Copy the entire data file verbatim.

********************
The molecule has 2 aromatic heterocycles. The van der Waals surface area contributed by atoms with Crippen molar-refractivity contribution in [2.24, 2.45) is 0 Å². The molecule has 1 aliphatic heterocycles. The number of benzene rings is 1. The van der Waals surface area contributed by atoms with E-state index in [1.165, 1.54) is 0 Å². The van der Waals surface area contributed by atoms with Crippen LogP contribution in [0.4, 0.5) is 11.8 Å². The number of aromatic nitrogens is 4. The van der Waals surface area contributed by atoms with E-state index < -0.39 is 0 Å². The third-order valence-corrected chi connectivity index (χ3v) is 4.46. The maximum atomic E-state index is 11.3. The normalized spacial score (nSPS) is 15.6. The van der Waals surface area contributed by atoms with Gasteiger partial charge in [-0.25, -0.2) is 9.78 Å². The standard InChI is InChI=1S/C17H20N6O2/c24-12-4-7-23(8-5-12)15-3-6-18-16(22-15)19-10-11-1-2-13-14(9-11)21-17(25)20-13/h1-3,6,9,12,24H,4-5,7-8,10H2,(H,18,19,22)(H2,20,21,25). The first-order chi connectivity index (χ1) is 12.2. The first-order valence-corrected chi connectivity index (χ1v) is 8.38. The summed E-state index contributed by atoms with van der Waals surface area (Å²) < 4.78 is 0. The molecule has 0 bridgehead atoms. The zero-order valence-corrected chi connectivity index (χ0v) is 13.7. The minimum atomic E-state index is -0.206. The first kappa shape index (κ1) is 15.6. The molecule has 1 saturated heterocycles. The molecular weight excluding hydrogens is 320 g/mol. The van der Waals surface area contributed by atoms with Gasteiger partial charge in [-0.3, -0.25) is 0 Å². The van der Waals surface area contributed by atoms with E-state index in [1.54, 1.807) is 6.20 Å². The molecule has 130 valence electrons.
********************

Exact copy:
The molecule has 2 aromatic heterocycles. The van der Waals surface area contributed by atoms with Crippen molar-refractivity contribution in [2.24, 2.45) is 0 Å². The molecule has 1 aliphatic heterocycles. The number of benzene rings is 1. The van der Waals surface area contributed by atoms with E-state index in [1.165, 1.54) is 0 Å². The van der Waals surface area contributed by atoms with Crippen LogP contribution in [0.4, 0.5) is 11.8 Å². The number of aromatic nitrogens is 4. The van der Waals surface area contributed by atoms with E-state index < -0.39 is 0 Å². The third-order valence-corrected chi connectivity index (χ3v) is 4.46. The maximum atomic E-state index is 11.3. The normalized spacial score (nSPS) is 15.6. The van der Waals surface area contributed by atoms with Gasteiger partial charge in [-0.25, -0.2) is 9.78 Å². The standard InChI is InChI=1S/C17H20N6O2/c24-12-4-7-23(8-5-12)15-3-6-18-16(22-15)19-10-11-1-2-13-14(9-11)21-17(25)20-13/h1-3,6,9,12,24H,4-5,7-8,10H2,(H,18,19,22)(H2,20,21,25). The first-order chi connectivity index (χ1) is 12.2. The first-order valence-corrected chi connectivity index (χ1v) is 8.38. The summed E-state index contributed by atoms with van der Waals surface area (Å²) < 4.78 is 0. The molecule has 0 bridgehead atoms. The zero-order valence-corrected chi connectivity index (χ0v) is 13.7. The minimum atomic E-state index is -0.206. The first kappa shape index (κ1) is 15.6. The molecule has 1 saturated heterocycles. The molecular weight excluding hydrogens is 320 g/mol. The van der Waals surface area contributed by atoms with Gasteiger partial charge in [-0.3, -0.25) is 0 Å². The van der Waals surface area contributed by atoms with E-state index in [1.54, 1.807) is 6.20 Å². The molecule has 130 valence electrons.